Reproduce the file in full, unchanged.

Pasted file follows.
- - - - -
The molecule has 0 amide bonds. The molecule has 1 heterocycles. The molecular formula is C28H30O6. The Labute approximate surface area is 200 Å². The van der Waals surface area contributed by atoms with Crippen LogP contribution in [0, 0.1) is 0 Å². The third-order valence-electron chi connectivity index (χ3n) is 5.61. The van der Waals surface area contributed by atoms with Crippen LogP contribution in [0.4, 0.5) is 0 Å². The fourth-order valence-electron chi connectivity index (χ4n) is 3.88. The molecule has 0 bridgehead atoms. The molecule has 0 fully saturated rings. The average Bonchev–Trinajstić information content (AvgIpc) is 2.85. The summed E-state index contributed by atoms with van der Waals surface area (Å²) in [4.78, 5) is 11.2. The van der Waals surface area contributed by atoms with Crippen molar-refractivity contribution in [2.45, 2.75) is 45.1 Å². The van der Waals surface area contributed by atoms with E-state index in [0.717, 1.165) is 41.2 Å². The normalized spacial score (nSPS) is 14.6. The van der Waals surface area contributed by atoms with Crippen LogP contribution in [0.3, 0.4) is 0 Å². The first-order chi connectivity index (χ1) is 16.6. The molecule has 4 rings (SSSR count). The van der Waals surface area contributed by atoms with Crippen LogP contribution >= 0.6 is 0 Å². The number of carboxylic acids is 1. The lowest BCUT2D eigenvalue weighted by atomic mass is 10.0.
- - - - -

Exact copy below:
The molecule has 0 amide bonds. The molecule has 1 heterocycles. The molecular formula is C28H30O6. The Labute approximate surface area is 200 Å². The van der Waals surface area contributed by atoms with Crippen LogP contribution in [0, 0.1) is 0 Å². The third-order valence-electron chi connectivity index (χ3n) is 5.61. The van der Waals surface area contributed by atoms with Crippen LogP contribution in [0.4, 0.5) is 0 Å². The fourth-order valence-electron chi connectivity index (χ4n) is 3.88. The molecule has 0 bridgehead atoms. The molecule has 0 fully saturated rings. The average Bonchev–Trinajstić information content (AvgIpc) is 2.85. The summed E-state index contributed by atoms with van der Waals surface area (Å²) in [4.78, 5) is 11.2. The van der Waals surface area contributed by atoms with Crippen molar-refractivity contribution in [2.45, 2.75) is 45.1 Å². The van der Waals surface area contributed by atoms with E-state index in [0.717, 1.165) is 41.2 Å². The normalized spacial score (nSPS) is 14.6. The van der Waals surface area contributed by atoms with Crippen LogP contribution in [0.3, 0.4) is 0 Å². The first-order chi connectivity index (χ1) is 16.6. The molecule has 4 rings (SSSR count). The van der Waals surface area contributed by atoms with Crippen LogP contribution >= 0.6 is 0 Å². The number of carboxylic acids is 1. The lowest BCUT2D eigenvalue weighted by atomic mass is 10.0.